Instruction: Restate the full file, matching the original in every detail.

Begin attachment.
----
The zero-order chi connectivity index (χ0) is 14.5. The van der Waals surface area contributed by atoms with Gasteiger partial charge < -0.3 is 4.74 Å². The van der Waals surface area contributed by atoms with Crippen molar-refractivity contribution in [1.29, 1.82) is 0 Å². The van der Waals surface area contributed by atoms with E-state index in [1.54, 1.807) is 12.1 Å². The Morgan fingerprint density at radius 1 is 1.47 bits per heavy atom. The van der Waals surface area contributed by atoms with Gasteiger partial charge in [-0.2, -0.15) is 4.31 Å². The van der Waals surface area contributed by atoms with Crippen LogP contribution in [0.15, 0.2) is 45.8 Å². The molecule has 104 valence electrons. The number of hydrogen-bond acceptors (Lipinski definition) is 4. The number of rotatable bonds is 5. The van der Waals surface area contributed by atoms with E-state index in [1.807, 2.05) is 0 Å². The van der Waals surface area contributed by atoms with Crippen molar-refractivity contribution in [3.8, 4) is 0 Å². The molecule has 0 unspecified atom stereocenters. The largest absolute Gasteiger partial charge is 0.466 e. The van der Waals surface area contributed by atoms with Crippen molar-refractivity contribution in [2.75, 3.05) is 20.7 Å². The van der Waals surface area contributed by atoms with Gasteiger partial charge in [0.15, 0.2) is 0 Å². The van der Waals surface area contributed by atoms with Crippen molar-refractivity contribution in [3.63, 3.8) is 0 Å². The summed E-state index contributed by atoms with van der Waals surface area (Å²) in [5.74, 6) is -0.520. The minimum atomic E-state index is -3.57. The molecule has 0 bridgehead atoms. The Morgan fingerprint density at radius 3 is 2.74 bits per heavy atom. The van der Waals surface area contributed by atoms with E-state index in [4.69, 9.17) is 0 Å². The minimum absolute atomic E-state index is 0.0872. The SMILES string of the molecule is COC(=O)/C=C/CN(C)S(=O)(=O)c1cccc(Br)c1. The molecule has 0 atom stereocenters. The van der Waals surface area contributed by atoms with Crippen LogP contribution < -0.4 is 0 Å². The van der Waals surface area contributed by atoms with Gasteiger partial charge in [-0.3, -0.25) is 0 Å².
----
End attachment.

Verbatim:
The zero-order chi connectivity index (χ0) is 14.5. The van der Waals surface area contributed by atoms with Gasteiger partial charge < -0.3 is 4.74 Å². The van der Waals surface area contributed by atoms with Crippen molar-refractivity contribution in [1.29, 1.82) is 0 Å². The van der Waals surface area contributed by atoms with E-state index in [1.54, 1.807) is 12.1 Å². The Morgan fingerprint density at radius 1 is 1.47 bits per heavy atom. The van der Waals surface area contributed by atoms with Gasteiger partial charge in [-0.2, -0.15) is 4.31 Å². The van der Waals surface area contributed by atoms with Crippen LogP contribution in [0.15, 0.2) is 45.8 Å². The molecule has 104 valence electrons. The number of hydrogen-bond acceptors (Lipinski definition) is 4. The number of rotatable bonds is 5. The van der Waals surface area contributed by atoms with E-state index in [1.807, 2.05) is 0 Å². The van der Waals surface area contributed by atoms with Crippen molar-refractivity contribution in [3.8, 4) is 0 Å². The molecule has 0 unspecified atom stereocenters. The largest absolute Gasteiger partial charge is 0.466 e. The van der Waals surface area contributed by atoms with Crippen molar-refractivity contribution in [2.75, 3.05) is 20.7 Å². The van der Waals surface area contributed by atoms with Gasteiger partial charge in [0.15, 0.2) is 0 Å². The van der Waals surface area contributed by atoms with Crippen molar-refractivity contribution in [3.63, 3.8) is 0 Å². The summed E-state index contributed by atoms with van der Waals surface area (Å²) in [5.74, 6) is -0.520. The minimum atomic E-state index is -3.57. The molecule has 0 bridgehead atoms. The Morgan fingerprint density at radius 3 is 2.74 bits per heavy atom. The van der Waals surface area contributed by atoms with E-state index in [4.69, 9.17) is 0 Å². The minimum absolute atomic E-state index is 0.0872. The SMILES string of the molecule is COC(=O)/C=C/CN(C)S(=O)(=O)c1cccc(Br)c1. The molecule has 0 atom stereocenters. The van der Waals surface area contributed by atoms with Crippen LogP contribution < -0.4 is 0 Å². The van der Waals surface area contributed by atoms with Gasteiger partial charge in [-0.3, -0.25) is 0 Å².